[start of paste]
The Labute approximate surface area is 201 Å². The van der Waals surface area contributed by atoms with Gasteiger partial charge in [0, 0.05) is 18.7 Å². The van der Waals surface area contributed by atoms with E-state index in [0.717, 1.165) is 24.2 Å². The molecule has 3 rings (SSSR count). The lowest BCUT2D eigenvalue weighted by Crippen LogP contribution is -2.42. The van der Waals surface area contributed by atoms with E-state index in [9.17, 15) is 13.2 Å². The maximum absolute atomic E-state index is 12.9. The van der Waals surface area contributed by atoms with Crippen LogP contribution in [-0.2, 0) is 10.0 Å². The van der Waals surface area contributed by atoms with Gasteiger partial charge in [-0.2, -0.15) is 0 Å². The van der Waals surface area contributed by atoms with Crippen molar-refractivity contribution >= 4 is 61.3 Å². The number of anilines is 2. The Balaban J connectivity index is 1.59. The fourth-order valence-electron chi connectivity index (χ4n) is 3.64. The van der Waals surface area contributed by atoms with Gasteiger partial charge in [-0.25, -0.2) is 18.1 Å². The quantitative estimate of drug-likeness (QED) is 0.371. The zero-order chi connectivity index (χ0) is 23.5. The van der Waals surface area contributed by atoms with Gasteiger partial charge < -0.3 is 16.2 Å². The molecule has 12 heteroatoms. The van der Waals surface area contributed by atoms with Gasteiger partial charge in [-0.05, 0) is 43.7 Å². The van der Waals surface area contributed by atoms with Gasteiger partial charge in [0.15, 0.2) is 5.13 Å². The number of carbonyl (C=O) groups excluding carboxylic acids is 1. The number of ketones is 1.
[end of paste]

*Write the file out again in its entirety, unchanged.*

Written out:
The Labute approximate surface area is 201 Å². The van der Waals surface area contributed by atoms with Gasteiger partial charge in [0, 0.05) is 18.7 Å². The van der Waals surface area contributed by atoms with E-state index in [0.717, 1.165) is 24.2 Å². The molecule has 3 rings (SSSR count). The lowest BCUT2D eigenvalue weighted by Crippen LogP contribution is -2.42. The van der Waals surface area contributed by atoms with E-state index in [9.17, 15) is 13.2 Å². The maximum absolute atomic E-state index is 12.9. The van der Waals surface area contributed by atoms with Crippen LogP contribution in [-0.2, 0) is 10.0 Å². The van der Waals surface area contributed by atoms with Gasteiger partial charge in [-0.2, -0.15) is 0 Å². The van der Waals surface area contributed by atoms with Crippen molar-refractivity contribution >= 4 is 61.3 Å². The number of anilines is 2. The Balaban J connectivity index is 1.59. The fourth-order valence-electron chi connectivity index (χ4n) is 3.64. The van der Waals surface area contributed by atoms with Gasteiger partial charge in [-0.25, -0.2) is 18.1 Å². The quantitative estimate of drug-likeness (QED) is 0.371. The zero-order chi connectivity index (χ0) is 23.5. The van der Waals surface area contributed by atoms with Gasteiger partial charge < -0.3 is 16.2 Å². The molecule has 12 heteroatoms. The van der Waals surface area contributed by atoms with Gasteiger partial charge in [-0.05, 0) is 43.7 Å². The van der Waals surface area contributed by atoms with Gasteiger partial charge in [0.15, 0.2) is 5.13 Å². The number of carbonyl (C=O) groups excluding carboxylic acids is 1. The number of ketones is 1.